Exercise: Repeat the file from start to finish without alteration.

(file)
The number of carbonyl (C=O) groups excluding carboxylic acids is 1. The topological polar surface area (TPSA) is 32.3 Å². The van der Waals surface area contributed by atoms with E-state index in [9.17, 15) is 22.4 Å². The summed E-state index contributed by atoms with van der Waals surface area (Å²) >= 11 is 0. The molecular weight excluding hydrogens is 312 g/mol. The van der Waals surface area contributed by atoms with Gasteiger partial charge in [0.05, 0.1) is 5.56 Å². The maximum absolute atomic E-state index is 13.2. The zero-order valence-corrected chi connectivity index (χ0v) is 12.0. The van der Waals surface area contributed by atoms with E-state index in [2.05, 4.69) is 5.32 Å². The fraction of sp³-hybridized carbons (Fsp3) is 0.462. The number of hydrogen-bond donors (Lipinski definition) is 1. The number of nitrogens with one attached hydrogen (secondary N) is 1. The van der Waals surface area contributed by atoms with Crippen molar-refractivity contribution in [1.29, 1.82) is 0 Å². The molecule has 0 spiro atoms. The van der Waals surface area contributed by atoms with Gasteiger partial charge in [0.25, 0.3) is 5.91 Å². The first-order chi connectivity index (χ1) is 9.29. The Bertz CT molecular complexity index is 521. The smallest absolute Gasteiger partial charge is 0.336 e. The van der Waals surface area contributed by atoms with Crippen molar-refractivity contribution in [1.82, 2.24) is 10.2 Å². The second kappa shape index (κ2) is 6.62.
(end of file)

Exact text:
The number of carbonyl (C=O) groups excluding carboxylic acids is 1. The topological polar surface area (TPSA) is 32.3 Å². The van der Waals surface area contributed by atoms with E-state index in [9.17, 15) is 22.4 Å². The summed E-state index contributed by atoms with van der Waals surface area (Å²) >= 11 is 0. The molecular weight excluding hydrogens is 312 g/mol. The van der Waals surface area contributed by atoms with Gasteiger partial charge in [0.05, 0.1) is 5.56 Å². The maximum absolute atomic E-state index is 13.2. The zero-order valence-corrected chi connectivity index (χ0v) is 12.0. The van der Waals surface area contributed by atoms with E-state index in [2.05, 4.69) is 5.32 Å². The fraction of sp³-hybridized carbons (Fsp3) is 0.462. The number of hydrogen-bond donors (Lipinski definition) is 1. The number of nitrogens with one attached hydrogen (secondary N) is 1. The van der Waals surface area contributed by atoms with Crippen molar-refractivity contribution in [1.29, 1.82) is 0 Å². The molecule has 0 spiro atoms. The van der Waals surface area contributed by atoms with Gasteiger partial charge in [0.25, 0.3) is 5.91 Å². The first-order chi connectivity index (χ1) is 9.29. The Bertz CT molecular complexity index is 521. The smallest absolute Gasteiger partial charge is 0.336 e. The van der Waals surface area contributed by atoms with Crippen molar-refractivity contribution in [1.82, 2.24) is 10.2 Å². The second kappa shape index (κ2) is 6.62.